The front yard is officially 100% installed! First came irrigation installation (although not in the front yard), then sod removal and soil prep. Finally, massive plant order arrived from three different nurseries and the first frost of the season was looming on the horizon. As a landscape designer, I think my favorite day of a project has to be plant day.
First, some designer talk. My overall concept for the front yard was to design an urban meadow. Our neighbors have these magnificent Coast Redwoods, so they have a great urban forest thing going on. I wanted our yard to show the transition from forest to meadow, especially since we have this very flat, 50’s modern bungalow.
It’s mostly a mix of modern grasses with three young aspen trees, but I worked in some smaller conifers or conifer-like plants to smooth that transition away from the neighboring forest. The backyard will be a food forest, but edibles are only lightly planted in the front.
Once the plants arrived, it was time to stage the plantings. That’s landscape designer talk for setting out all the plants in the places they need to be planted, then standing back, hemmed and hawing, moving this one there, nudging that one over a bit and swapping these ones with those ones. Although a seemingly simple process, it took me a couple hours.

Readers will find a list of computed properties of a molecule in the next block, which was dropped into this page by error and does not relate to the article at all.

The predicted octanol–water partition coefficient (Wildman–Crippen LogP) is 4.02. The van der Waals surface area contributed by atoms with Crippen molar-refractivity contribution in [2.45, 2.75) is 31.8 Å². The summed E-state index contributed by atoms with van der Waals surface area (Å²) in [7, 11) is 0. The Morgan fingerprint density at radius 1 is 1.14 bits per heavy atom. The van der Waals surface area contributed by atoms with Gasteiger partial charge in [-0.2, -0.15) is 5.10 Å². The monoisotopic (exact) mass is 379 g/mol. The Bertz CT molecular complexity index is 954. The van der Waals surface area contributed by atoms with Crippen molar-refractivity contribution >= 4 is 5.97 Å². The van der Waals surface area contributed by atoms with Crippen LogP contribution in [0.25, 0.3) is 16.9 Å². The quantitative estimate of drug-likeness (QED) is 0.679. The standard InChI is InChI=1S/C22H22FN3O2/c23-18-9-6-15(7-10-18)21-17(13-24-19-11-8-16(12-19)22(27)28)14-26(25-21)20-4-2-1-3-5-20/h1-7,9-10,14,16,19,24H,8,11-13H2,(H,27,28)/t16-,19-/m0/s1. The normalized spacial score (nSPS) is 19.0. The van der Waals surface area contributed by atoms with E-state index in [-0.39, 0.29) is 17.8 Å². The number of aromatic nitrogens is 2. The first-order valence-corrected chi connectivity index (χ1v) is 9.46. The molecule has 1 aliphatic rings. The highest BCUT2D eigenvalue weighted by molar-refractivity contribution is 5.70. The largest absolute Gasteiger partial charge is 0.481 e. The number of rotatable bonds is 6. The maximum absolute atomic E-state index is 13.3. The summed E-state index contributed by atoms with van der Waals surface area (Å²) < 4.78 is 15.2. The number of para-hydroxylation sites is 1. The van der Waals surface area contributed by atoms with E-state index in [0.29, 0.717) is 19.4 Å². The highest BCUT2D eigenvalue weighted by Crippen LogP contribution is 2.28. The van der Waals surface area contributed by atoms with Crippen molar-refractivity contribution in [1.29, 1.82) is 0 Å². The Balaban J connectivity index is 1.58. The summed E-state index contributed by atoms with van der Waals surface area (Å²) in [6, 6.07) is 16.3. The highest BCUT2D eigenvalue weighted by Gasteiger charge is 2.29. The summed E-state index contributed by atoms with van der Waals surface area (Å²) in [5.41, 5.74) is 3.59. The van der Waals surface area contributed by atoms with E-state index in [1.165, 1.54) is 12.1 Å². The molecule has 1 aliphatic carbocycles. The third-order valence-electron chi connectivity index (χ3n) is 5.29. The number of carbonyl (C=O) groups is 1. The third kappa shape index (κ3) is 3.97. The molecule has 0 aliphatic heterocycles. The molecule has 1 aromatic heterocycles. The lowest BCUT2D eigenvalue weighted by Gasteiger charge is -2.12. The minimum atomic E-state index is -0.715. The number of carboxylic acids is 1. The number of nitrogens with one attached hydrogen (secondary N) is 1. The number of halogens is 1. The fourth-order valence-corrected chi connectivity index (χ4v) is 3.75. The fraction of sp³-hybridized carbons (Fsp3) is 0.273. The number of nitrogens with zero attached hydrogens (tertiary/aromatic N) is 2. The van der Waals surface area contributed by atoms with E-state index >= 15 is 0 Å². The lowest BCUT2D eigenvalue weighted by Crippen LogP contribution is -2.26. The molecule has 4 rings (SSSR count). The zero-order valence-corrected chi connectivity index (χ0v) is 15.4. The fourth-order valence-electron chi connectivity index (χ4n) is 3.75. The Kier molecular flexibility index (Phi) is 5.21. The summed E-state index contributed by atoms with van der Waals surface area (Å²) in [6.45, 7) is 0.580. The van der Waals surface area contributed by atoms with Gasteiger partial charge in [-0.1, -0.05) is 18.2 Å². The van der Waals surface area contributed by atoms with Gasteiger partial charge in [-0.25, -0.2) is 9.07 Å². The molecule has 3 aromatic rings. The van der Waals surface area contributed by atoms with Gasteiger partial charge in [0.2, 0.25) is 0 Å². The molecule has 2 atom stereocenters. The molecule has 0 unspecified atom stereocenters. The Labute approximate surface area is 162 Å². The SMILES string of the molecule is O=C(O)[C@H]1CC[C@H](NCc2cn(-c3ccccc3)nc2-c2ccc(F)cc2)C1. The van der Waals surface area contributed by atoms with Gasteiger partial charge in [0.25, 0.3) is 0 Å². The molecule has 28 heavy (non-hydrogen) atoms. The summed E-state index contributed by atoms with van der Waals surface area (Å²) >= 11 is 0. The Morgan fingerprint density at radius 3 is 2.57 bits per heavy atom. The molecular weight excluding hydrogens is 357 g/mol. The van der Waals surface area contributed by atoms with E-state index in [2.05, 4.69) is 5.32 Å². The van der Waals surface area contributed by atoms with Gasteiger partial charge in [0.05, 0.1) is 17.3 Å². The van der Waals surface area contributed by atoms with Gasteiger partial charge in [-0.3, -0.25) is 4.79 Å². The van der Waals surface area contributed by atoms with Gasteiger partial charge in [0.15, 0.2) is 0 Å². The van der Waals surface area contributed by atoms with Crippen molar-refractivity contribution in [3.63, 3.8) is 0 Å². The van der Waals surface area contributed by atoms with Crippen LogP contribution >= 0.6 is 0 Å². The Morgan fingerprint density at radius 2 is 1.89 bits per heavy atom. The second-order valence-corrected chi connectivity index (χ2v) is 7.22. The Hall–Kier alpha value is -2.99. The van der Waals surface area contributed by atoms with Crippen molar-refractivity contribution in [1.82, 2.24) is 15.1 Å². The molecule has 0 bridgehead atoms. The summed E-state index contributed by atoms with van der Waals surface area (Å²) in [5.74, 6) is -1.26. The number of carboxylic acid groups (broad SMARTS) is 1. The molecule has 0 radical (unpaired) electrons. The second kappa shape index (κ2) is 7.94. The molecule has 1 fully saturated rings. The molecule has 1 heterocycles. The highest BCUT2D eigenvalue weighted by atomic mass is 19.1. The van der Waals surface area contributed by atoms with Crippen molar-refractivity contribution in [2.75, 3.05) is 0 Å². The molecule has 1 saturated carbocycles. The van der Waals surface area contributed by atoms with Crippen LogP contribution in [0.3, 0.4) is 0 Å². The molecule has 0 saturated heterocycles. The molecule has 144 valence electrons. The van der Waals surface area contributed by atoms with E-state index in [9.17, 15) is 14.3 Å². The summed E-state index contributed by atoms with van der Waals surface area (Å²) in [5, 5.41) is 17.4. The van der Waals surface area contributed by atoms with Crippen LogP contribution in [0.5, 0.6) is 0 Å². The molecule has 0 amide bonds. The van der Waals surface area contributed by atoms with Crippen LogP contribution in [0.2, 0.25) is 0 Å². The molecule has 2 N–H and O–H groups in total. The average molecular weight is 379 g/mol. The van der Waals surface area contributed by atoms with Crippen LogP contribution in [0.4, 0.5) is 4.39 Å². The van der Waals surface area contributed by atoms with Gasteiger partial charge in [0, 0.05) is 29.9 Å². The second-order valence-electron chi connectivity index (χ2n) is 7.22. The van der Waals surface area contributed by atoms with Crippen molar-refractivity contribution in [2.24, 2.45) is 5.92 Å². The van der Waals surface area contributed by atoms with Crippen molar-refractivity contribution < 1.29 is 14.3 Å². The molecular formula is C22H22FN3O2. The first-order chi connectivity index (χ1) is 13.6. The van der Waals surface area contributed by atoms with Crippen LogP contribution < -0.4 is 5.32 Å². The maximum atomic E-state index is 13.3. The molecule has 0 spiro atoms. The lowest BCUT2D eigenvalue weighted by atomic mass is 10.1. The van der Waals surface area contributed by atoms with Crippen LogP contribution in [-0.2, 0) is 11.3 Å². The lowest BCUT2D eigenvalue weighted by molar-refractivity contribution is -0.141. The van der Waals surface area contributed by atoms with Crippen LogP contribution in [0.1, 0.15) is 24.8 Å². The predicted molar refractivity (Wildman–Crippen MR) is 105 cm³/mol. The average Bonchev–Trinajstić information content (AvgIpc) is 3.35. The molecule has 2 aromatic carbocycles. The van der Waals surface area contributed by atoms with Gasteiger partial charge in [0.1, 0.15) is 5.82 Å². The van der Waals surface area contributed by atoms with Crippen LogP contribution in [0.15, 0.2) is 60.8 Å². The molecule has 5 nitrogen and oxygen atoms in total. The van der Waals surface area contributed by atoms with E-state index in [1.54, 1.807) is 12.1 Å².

The perennial flowers, like Echinacea and Black-Eyed Susan were on their last legs. They are suppose to die back in the winter and are all but invisible now that winter has set in. But some spring, they will shoot back up with vigor.
Black Flowering Fountain Grass (Pennisetum alopecuroides ‘Moudry’) is one of the three taller grasses I used.
Along with Pink Muhly (Muhlenbergia capillaris) which creates these soft, pink-ish plumes above the foliage.
And Blonde Ambition Blue Gamma Grass (Bouteloua gracilis ‘Blonde Ambition’) has these interesting catkins hanging from the ends of the thin leaves. It whips back and forth in light breezes, making it hard to photograph on this windy morning.
I used Blue Oat Grass as one of my ground covers – a small evergreen with a nice, blue-green color.
Plants for that subtle forest-transition-thing included winter flowering heaths and heathers, Nest Spruce (Picea abies ‘Nidiformis’), and Blue Star Juniper (Juniperus squamata ‘Blue Star’).
I also worked in some broadleaf evergreens, including Evergreen Huckleberry (Vaccinium ovatum) and Lingonberry (Vaccinium vitis-idea) – both tasty edibles.
And finally, I planted a couple evergreen Fragrant Sarcococca shrubs near the front door. This unassuming, dark green plant has inconspicuous blooms in January-February. They smell incredible fragrant – a treat for us every time we leave the house and come back home.
I think I planted over a hundred plants, although I’m too tired to go back and count. It looks only lightly planted right now, especially since the perennial flowers have died back. But some spring, there will be lots of lush new growth. I can’t wait to share it with you as the front garden grows in! And stay tuned for more on our backyard plant installation – coming soon!